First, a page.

Chemical weapons ban goes into force in Myanmar
The Chemical Weapons Convention, which bans the production, storage and use of chemical arms, has gone into force in Myanmar, an international watchdog said Friday.
The southeast Asian country has previously faced accusations of storing and using such weapons.
"Myanmar today became the 191st State Party to the Chemical Weapons Convention (CWC), as the Convention entered into force for the country," the Hague-based Organisation for the Prohibition of Chemical Weapons (OPCW) said.
"Myanmar's accession brings the CWC closer to universal adherence and to achieving a world free of chemical weapons," director Ahmet Uzumcu said in a statement.
Since the global ban on producing and storing chemical weapons first came into force in 1997, 191 nations have signed up to the convention administered by the OPCW.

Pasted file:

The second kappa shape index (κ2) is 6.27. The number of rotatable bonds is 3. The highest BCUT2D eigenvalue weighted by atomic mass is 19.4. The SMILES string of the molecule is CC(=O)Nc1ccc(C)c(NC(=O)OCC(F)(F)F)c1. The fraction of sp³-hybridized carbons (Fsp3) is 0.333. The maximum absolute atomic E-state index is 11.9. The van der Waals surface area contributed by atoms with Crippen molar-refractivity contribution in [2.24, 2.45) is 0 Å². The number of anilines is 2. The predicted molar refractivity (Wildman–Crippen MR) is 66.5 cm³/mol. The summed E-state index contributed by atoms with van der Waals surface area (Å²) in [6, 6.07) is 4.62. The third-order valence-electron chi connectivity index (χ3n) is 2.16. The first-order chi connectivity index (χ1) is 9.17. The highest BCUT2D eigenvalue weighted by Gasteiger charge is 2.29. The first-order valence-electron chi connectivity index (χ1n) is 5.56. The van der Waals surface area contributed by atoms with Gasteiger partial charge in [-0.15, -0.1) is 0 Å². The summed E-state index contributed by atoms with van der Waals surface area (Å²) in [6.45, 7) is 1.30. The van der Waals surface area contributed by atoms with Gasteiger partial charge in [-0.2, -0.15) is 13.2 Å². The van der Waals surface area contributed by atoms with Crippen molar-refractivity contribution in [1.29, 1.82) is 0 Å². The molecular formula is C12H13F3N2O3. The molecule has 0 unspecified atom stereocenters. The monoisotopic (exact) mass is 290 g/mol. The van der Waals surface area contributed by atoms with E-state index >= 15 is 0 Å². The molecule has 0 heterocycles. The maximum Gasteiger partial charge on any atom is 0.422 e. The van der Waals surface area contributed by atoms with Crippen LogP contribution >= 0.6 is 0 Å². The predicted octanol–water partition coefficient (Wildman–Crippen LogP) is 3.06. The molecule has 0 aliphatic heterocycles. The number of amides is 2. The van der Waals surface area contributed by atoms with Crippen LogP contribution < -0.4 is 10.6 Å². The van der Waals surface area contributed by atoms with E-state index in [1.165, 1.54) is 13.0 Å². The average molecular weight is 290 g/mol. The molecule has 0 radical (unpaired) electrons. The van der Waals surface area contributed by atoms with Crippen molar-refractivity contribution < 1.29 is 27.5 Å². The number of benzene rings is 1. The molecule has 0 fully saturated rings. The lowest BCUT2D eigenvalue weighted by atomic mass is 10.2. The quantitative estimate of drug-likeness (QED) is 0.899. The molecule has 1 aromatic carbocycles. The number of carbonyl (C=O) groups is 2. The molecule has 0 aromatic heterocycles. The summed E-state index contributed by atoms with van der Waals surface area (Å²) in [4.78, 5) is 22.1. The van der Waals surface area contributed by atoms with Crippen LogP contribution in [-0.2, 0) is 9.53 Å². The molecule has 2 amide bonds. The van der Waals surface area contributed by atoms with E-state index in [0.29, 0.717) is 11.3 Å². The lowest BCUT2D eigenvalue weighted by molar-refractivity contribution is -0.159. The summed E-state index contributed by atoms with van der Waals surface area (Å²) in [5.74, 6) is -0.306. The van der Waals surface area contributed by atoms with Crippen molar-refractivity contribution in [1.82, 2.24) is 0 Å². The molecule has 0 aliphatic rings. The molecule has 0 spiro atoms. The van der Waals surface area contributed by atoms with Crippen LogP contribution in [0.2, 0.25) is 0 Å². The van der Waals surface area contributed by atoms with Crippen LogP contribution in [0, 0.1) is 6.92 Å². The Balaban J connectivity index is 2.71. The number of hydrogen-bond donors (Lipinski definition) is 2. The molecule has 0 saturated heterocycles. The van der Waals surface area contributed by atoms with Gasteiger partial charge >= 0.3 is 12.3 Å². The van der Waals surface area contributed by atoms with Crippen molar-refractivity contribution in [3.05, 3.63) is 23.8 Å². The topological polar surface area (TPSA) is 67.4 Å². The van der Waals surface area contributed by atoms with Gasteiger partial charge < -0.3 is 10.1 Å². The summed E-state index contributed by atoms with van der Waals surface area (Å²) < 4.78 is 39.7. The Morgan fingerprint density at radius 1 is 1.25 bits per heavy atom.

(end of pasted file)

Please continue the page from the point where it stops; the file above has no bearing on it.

Five countries remain outside the agreement: Angola, Egypt, Israel, North Korea and South Sudan.
In July 2014, five journalists from Myanmar were sentenced to 10 years in prison with hard labour over an article accusing the military of producing chemical arms.
The previous year Myanmar's quasi-civilian government had denied using chemical weapons against rebels from the Kachin ethnic minority during clashes in the north of the country.
In 2005, London-based rights group Christian Solidarity Worldwide accused the former military junta of using chemical weapons against rebels from the Karen community.
The OPCW won the Nobel Peace Prize in 2013 for its efforts to destroy Syria's chemical weapons stockpile.
Myanmar ratified the chemical arms treaty on July 8, but in line with convention rules it only came into force 30 days later.
The government must now submit a declaration specifying certain details on its accession, though OPCW spokesman Malik Ellahi has previously said the country was joining the treaty as a "non-possessor" of chemical weapons.
© 2015 AFP